Socio-economic and locational determinants of accessibility and utilization of primary health-care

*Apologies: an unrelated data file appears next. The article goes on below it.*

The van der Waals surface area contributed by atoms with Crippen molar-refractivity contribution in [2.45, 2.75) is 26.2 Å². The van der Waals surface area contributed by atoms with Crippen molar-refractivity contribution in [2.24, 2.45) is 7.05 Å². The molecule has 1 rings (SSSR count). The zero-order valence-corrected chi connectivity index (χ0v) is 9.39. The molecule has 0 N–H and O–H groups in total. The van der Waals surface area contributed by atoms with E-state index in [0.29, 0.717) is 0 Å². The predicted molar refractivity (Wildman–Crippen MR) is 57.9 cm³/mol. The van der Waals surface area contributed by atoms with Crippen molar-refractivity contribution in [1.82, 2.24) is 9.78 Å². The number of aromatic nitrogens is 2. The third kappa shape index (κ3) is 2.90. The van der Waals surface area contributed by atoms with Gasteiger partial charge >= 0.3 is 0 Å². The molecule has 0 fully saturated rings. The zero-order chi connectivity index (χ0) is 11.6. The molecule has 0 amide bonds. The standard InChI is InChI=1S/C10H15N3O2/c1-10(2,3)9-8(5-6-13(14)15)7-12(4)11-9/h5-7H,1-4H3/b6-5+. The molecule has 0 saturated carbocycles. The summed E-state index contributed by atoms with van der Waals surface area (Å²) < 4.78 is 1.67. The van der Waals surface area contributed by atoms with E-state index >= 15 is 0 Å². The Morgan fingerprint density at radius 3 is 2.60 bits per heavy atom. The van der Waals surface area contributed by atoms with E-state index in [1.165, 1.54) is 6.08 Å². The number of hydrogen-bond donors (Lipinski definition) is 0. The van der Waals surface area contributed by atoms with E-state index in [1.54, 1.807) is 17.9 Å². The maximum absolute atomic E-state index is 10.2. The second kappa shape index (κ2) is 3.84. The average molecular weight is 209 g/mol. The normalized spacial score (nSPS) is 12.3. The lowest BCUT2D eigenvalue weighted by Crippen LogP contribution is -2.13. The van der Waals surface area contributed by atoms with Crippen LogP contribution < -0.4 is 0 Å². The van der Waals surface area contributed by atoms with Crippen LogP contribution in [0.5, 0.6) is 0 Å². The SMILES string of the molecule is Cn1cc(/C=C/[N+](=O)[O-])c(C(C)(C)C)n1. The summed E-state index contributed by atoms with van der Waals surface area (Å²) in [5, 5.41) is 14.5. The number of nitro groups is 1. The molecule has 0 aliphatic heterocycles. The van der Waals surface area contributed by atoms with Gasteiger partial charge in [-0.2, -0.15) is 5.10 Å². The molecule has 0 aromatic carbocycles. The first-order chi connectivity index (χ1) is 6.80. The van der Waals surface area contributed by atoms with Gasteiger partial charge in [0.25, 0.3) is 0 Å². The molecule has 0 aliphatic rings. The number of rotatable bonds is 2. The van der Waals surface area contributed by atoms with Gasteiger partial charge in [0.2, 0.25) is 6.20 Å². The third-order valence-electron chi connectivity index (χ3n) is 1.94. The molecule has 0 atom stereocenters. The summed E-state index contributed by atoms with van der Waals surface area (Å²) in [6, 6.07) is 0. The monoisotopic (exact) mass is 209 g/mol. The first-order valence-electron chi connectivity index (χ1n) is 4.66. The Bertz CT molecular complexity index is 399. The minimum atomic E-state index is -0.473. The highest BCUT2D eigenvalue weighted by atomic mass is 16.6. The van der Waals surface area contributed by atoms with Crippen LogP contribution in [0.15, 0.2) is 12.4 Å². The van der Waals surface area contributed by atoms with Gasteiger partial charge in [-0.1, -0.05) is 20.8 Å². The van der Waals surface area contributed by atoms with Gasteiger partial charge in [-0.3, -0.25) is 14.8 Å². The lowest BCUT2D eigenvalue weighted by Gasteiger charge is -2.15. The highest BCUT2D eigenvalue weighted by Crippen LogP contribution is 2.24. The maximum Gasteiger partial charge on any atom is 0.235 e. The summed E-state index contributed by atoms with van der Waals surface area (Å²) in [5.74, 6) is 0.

Differences in levels of utilization vary and are a function of socio-economic and geographical factors. This paper presents the results of a questionnaire study involving twelve GP practices in Northamptonshire, UK, of factors which affect access and utilization in asthmatics and diabetics; these groups were selected to control for differences in utilization behaviour, as a result of different aetiologies. The questionnaire sought data on: residential location of patients, utilization characteristics of primary health-care, personal circumstances and mobility and hindrances to access and utilization. Key themes were identified relating to age, gender, social class, employment, ethnicity and proximity to the GP surgery. The young, elderly and females report higher rates of utilization, as do nonmanual workers and those who are unemployed. However, accessibility and utilization vary greatly in response to mobility and locational characteristics; these variations tend to be masked by data on overall rates of usage. Optimal scaling techniques were used to investigate the interactions between the factors affecting accessibility and utilization, and to characterize patients in terms of their levels of utilization. Results confirmed that current service provision afforded a differential level of service to patients, which does not directly reflect their level of need.